To me, the Holy Grail of media servers is one that will stream both local and internet content to any DLNA renderer on the home network. The renderer doesn’t have to be in the same room as the media streamer. Only one media streamer is needed to serve the entire house.
Every DLNA media server available can do this with locally stored content, such as videos and music on a home hard drive. Several common programs can be loaded onto a PC and stream internet content to that PC only. If that computer can be physically connected to a TV, then you have big screen entertainment.
Only one can stream audio and video content, both local and internet, from one home server to any DLNA player in the house. The registered (paid for) version adds the MediaBrowser, which gives you the ability to stream over the internet from your home server to a remote computer.
Where Do I Get It?
The best place to find a copy of Serviio is the publisher’s web site. Versions are available for Windows, Apple, Linux, Synology, QNAP, and, if you’re clever, other NAS devices.Serviio is free to try. The trial period is, basically, forever. Certain advanced functions automatically disable after 15 days. Some people will never use those advanced functions, leaving the base program free for use for a long, extended trial period. There are no nag screens. If you eventually master Serviio operations, the $25 cost is a bargain. You should pay for it.
[Update: Sept 18, 2015: I’m probably the last person on Earth to find this out, but ROKU now supports a free and easy to implement native DLNA renderer and Serviio supports the ROKU DLNA player. The can see each other and they get along well with each other. Woo Hoo. I have Serviio installed on my QNAP NAS. It serves my music library, a few videos, and some channels that Serviio can still get through to via the internet streaming feature. Also, I noticed Plex can also stream videos directly off the internet like Serviio, but the quality is much much lower with Plex. Serviio rules. So does ROKU. It’s about 100 times better than the last time I tried it a few years ago. Lots of channels, including HBO Go, which seems to be rare find on streamers and smart TVs. Plus, a built in generic DLNA renderer which was unheard of a few years ago … The old way of thinking was ‘why give away what you can sell and make money on’.]
Serviio is powerful and extremely capable, but not especially user friendly to configure. (Actually, no software based media servers are easy to configure.) Most of this blog chapter is dedicated to how to set up Serviio. Hopefully, this will clarify some of the more confusing details and get you started.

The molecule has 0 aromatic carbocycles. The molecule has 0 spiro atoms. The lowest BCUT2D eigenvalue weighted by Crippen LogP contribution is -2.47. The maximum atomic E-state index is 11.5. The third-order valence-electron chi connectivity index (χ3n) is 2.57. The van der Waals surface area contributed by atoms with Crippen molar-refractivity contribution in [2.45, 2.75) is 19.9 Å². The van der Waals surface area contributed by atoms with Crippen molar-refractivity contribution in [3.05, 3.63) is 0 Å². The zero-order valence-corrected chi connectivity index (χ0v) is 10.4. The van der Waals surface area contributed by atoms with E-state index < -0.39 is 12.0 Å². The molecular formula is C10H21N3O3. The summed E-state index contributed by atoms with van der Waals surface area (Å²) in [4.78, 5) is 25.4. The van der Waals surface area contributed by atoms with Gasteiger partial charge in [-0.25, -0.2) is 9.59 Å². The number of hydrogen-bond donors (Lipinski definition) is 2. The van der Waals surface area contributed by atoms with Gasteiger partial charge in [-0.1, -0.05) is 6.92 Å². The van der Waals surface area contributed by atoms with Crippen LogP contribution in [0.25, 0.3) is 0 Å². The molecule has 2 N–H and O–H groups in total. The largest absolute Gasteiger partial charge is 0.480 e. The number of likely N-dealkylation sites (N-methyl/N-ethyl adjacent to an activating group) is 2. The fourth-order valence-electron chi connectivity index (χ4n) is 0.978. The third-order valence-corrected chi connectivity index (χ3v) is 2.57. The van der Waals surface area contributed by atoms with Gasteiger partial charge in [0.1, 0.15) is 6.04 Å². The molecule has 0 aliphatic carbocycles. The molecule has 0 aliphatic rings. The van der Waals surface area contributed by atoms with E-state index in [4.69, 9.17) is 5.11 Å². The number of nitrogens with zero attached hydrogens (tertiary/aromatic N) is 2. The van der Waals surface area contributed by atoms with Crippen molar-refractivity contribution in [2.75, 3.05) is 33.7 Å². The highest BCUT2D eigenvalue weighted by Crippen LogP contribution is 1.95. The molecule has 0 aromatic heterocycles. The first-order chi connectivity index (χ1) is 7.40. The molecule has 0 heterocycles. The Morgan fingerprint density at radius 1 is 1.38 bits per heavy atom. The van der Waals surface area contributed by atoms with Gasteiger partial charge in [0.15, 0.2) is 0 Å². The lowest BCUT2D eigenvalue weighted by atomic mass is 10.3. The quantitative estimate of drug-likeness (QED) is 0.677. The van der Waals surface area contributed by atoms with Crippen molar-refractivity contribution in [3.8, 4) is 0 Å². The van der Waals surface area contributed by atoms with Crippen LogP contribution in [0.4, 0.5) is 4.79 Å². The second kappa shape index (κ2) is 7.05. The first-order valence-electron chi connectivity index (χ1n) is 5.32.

Serviio requires the free Java Runtime Environment. The JRE is safe to run. The security issues that were popularized in the past involve the Java browser plugin. Serviio doesn’t use it. As a precaution, disable browser access in the JRE control panel after you install it. Install the JRE before installing Serviio.
[Update: 1-15-2015: Serviio 1.5 includes the JRE within the Serviio download for Windows and Apple. There is no need to install it as a separate application unless you are running Serviio on Linux or a NAS. The 1.5 update also appears to make Serviio more responsive.]
Serviio uses plug in files to control the rendering of internet streams. They are referred to as groovy files. Serviio does not include any groovy files during the installation. You download them separately from a Serviio forum page. All available files are compressed into one zip file. Download the zip file. Expand it. Then copy all groovy files into the Program Files\Serviio\plugins folder if you’re on Windows and the analogous folder on another operating system. The plugins do not litter any display screens. They operate as behind-the-scene control files for the video source.
[February 17, 2014 update – Until recently, the same Hulu you could watch online for free through your PC was available through Serviio. Many of the examples below include titles originating from free Hulu. RSS access to free Hulu has been disconnected, probably at the source. The other plugins work as they always have … some work well, some don’t work, and some used to work but were stopped out by the content provider. The forum posts provide good insight into which ones are currently functional.
Update: 1-15-2015: The CBS and Crackle plugins still work pretty good in the USA. ABC and CW do not work. Hulu is still only a memory.]
To the best of my knowledge, there are no plug in files that render from sites that routinely infringe on copyrights. You can’t get there from here. You can access only those streams which are otherwise made available by common, legal, web sites. I don’t believe any are available from unofficial sites, either. Serviio is squeaky clean in that respect. There are nearly 100 groovy files, covering a wide range of viewing and / or listening tastes.
[April 3, 2014 update: This is not technically true any more. At least one plug in provides unreliable back door access to some television programs (no movies). Unlike some of the other media players, the most egregious and commonly known infringement sites are still unavailable. A couple of years ago, a different site was accessible for a short while until it mysteriously disappeared from the internet after a few weeks.